Buffing Hull Using Polisher

    Keep the polisher moving until there is no trace of polish or swirl marks. By the time you're done, you should be able to see your reflection in the boat's surface. You're not quite finished, however.

  5. STEP 5

    The final important step is to apply a good coat of wax. I favor Collinite 25. A little goes a long way, and it leaves a deep, lustrous finish that will repel dirt and water spots for the coming year. If you keep your boat in the South, where it's beaten by the subtropical sun, you may need a second coat midseason.

    Applying a Coat of Wax

    Apply the wax by hand using a foam applicator pad or clean, dry microfiber towel. Rub a small amount of wax in a circular motion until dry, again working in small sections. Finally, buff it with a clean towel. Your arms may be aching at the end of the day, but your hard work will pay handsomely with a beautiful shine!

A Note About Boat Washing

BoatUS Foundation tests showed that the label "biodegradable" doesn't mean much when it comes to boat soaps. Technically it means that the ingredients break down into harmless components when they go through typical wastewater treatment, but we know that likely won't happen with boat soaps. So while the label sounds nice, it doesn't mean much. Also, the results of the Foundation's tests varied greatly: One soap labeled "biodegradable" can be hundreds of times less degradable than another with the exact same label.

When using boat soaps, those products that say "dilute with water in a bucket" are much less toxic than those products that are applied as a paste or a spray. When you have a troublesome spot, use one of the spray or paste cleaners, but wipe up with a rag instead of rinsing into the water. Our general advice is to wash your boat on the hard, away from the water's edge. If you must clean your boat in the water, we recommend frequent freshwater rinsing to minimize the buildup of dirt.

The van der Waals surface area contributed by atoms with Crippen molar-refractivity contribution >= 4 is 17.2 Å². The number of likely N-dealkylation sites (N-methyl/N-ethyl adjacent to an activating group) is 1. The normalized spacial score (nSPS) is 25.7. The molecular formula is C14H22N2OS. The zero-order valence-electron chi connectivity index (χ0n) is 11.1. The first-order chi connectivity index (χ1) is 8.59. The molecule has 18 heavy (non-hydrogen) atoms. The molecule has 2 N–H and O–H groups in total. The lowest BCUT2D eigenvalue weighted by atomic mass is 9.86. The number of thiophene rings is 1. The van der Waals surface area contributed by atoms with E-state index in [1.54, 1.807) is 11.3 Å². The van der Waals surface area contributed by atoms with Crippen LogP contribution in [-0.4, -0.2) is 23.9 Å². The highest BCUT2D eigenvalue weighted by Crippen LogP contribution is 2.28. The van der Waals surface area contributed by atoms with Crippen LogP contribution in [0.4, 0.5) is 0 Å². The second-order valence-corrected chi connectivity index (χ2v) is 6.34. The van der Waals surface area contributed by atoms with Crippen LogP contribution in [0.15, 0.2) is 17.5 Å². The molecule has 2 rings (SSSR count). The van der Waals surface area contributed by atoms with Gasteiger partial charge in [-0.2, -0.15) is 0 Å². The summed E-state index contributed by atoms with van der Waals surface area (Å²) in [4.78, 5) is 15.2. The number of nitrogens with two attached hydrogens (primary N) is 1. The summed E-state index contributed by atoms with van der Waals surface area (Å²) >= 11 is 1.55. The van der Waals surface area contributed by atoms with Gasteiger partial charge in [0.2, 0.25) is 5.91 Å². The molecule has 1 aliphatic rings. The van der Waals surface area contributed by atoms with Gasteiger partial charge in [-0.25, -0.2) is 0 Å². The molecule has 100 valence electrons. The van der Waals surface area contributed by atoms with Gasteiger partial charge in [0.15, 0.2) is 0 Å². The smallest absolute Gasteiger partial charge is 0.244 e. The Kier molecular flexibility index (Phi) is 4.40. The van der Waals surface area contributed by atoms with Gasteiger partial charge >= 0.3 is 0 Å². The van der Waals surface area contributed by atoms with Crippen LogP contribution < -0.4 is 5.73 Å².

Tech Support

Degree Of Difficulty

Tools and Materials

  • Low-speed polisher
  • Microfiber towels
  • Chamois
  • 3M Imperial Compound and Finishing Material or similar
  • 3M Finesse-It Finishing Material or similar
  • Collinite 925 wax or similar
  • Pad and polishing pads for polisher, such as 3M’s 33274 (medium) and 33275 (fine)


Allow a complete day for the topsides of a 26-foot center-console.


Depends on boat size and level of detailing required. Expect to spend about $200 for compound, polish, and pads for a 26-footer. A decent polisher/buffer will set you back about $200.

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Mark Corke

Contributing Editor, BoatUS Magazine

A marine surveyor and holder of RYA Yachtmaster Ocean certification, BoatUS Magazine contributing editor Mark Corke is one of our DIY gurus, creating easy-to-follow how-to articles and videos. Mark has built five boats himself (both power and sail), has been an experienced editor at several top boating magazines (including former associate editor of BoatUS Magazine), worked for the BBC, written four DIY books, skippered two round-the-world yachts, and holds the Guinness World Record for the fastest there-and-back crossing of the English Channel — in a kayak! He and his wife have a Grand Banks 32.